able systems can be found at a study of Gena (2005).
51 users, having different permissions, were
given access to the system to implement the knowl-
edge creation phase. According to their permissions,
the users were able to i) create annotations, ii) pro-
vide resources, and iii) make reputations. For dem-
onstration purposes, 452 different metadata-
searching properties, divided in 11 categories (cate-
gories 1-11, depicted in figure 2), were inserted into
the central data repository. Two more properties (12-
13) were introduced to record the satisfaction of the
system usage and its provided results.
Figure 2: The 15 categories of criteria. Statistics before
and after the 1
cycle of the system operation are de-
During the search and retrieval phase: i) many
queries were posed and their searching-criteria were
recorded, ii) the participants provided their evalua-
tions in a scale from 0 to 1, (evaluation collection
sub-module) using the previous mentioned e-
Reputation-Evaluation criteria. 561 different reputa-
tion metadata have been provided. ii) After experi-
enced the system, the learners provided their own
material in 27 cases. In 88 cases, and for a variety of
these criteria, the average was less than 0,4. In all
these cases the providers revisited their material and
changed their metadata (15,68%) to better match to
the learners’ proposed evaluations.
During the e-Reputation-Feedback exploitation
phase, the system was asked to find resources by
combining the learners’ profile metadata, as well as
the properties of the learning resources and the e-
Reputations other learners had provided. The e-
Reputation processing sub-module capabilities were
used to propose material according to this metadata
combination. According to a study of Kerkiri
(2006), the mediator used to exploit the e-Reputation
metadata was a SQLServer-2005 view that provided
the accumulative evaluation of any identical e-
Reputation criterion. More over, suitable stored pro-
cedures were created to inference from the view’s
contents. During this phase new reputations we re
provided. The average mean of the next-step reputa-
tions augmented, for each of the criteria, by a means
of 0.3 points, according to the initial average (fig.2).
Two more criteria (14-15) were added after the first
evaluation phase, to find out if the learners were
motivated to participate.
As interesting consequences of this implementa-
tion can be considered the following facts: i) the
ordering of the resources was changed, according to
the ranking they gathered, ii) less results were re-
trieved in each query, iii) better matching of the
learning resources to the “suitability” criterion was
In this paper a modular architecture, based on educa-
tional standards and Semantic Web technologies,
which aims to share knowledge over an e-Leaning
network is presented. The knowledge-consumer of a
system that conforms to the proposed architecture
has a central role in the overall functionality. Each
learner can participate to this system according to
his permissions by creating annotations, providing
his own learning resources, or/and providing his
countable e-Reputation metadata. The e-Reputation
metadata is of great significant in this architecture
and it is exploited to make the learning resources’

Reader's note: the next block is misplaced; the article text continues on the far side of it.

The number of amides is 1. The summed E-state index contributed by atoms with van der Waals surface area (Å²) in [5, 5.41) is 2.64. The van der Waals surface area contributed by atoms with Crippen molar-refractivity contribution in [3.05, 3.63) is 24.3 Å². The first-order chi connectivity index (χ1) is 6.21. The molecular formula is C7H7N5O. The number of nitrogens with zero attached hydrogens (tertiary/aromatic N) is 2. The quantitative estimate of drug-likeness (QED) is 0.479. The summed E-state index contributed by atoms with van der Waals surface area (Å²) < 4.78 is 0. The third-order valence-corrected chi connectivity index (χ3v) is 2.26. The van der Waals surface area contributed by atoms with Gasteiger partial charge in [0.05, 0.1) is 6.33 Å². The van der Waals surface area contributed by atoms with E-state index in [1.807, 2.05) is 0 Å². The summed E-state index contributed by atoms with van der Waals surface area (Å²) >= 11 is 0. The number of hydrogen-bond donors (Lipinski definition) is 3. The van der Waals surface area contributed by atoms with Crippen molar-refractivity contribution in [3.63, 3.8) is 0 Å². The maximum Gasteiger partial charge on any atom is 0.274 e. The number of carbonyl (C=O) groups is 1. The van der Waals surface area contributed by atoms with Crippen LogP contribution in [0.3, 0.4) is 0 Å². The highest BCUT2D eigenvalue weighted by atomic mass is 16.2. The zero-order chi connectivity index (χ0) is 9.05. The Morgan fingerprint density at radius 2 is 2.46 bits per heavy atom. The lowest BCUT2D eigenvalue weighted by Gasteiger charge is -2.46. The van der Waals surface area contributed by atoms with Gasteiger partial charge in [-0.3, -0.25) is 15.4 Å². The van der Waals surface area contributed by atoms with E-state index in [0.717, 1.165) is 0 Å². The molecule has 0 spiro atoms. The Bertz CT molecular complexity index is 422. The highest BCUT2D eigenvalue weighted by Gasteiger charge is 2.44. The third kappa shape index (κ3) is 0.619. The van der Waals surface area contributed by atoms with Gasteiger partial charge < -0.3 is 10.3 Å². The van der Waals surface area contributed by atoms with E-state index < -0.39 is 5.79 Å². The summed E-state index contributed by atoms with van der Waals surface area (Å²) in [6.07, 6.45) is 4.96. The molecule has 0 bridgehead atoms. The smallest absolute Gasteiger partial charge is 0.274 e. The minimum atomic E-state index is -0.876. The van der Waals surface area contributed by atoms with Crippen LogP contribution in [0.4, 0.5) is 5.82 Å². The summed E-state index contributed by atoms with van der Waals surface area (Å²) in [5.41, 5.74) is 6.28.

metadata more accurate, to improve the quality of
the learning resources context, to recommend mate-
rial suitable to each learner’s profile, and to promote
co-operation among learners.
To demonstrate the advantages of the proposals,
an experimental implementation of an e-Learning
system, has been provided. As depicted in the previ-
ous section, the system gradually improves its re-
sults on providing personalized resources, after hav-
ing collected a great amount of e-Reputation meta-
In our future plans is to develop the complete
ranking process of the learning resources and to im-
prove the functionality of the e-Reputation inference
Rogers, A., 1999. Teaching Adults, Open University
Press, ISBN 960-375-015-8
Brusislovski, P., 2003. Developing adaptive educational
hypermedia systems: From design models to authoring
tools. In T. Murray. S. Blessing, & S. Ainsworth Eds.
Authoring tools for advanced technology learning en-
Volz, R., Staab, S., Oberle, D., Motik. B., 2003. KAON
SERVER - A Semantic Web Management System,
Twelfth International WWW conference, Budapest,
Hungary, ACM
Nejdl, W., Wolf, B., Staab, S., Tane, J. 2002. Edutella:
Searching and annotating resources within an rdf-
based P2P network. Proceedings on the www2002 In-
ternational Workshop on the Semantic Web, Hawaii.
Volume 55 of CEUR-WS.org
Dellarocas, Chr., Resnick, P., 2003. Online reputation
mechanisms: A roadmap for future research
Kerkiri, T., Manitsaris, A., Mavridis, I., 2006. E-
Reputation Ontology for Adaptation in E-Learning, In-
ternational Workshop on Applications of Semantic
Web Technologies for E-Learning SW-EL, In con-
junction with International Conference on Adaptive
Hyper media and Adaptive Web-Based Systems
AH’06, Dublin, Ireland
Gena, Cr. 2005. Methods and techniques for the evalua-
tion of user-adaptive systems, The Knowledge Engi-
neering Review, Vol. 20:1, 1–37, Cambridge Univer-
sity Press
Motik, B., Maedche, A., Volz, R., 2002. A Conceptual
Modelling Approach for Semantics-Driven Enterprise
Applications, On the Move to Meaningful Internet
Systems, DOA/CoopIS/ODBASE 2002 Confederated
International Conferences DOA, CoopIS and OD-
BASE, pp:1082–1099, ISBN:3-540-00106-9,
Kerkiri, T., Manitsaris, A., Mavridis, I., 2004. Defining
adaptive e-Learning courses in Semantic Web, WSEAS
Transactions on Info science and applications Issue 1,
Volume 1, pp. 298-303, ISSN 1790-0832
WEBIST 2007 - International Conference on Web Information Systems and Technologies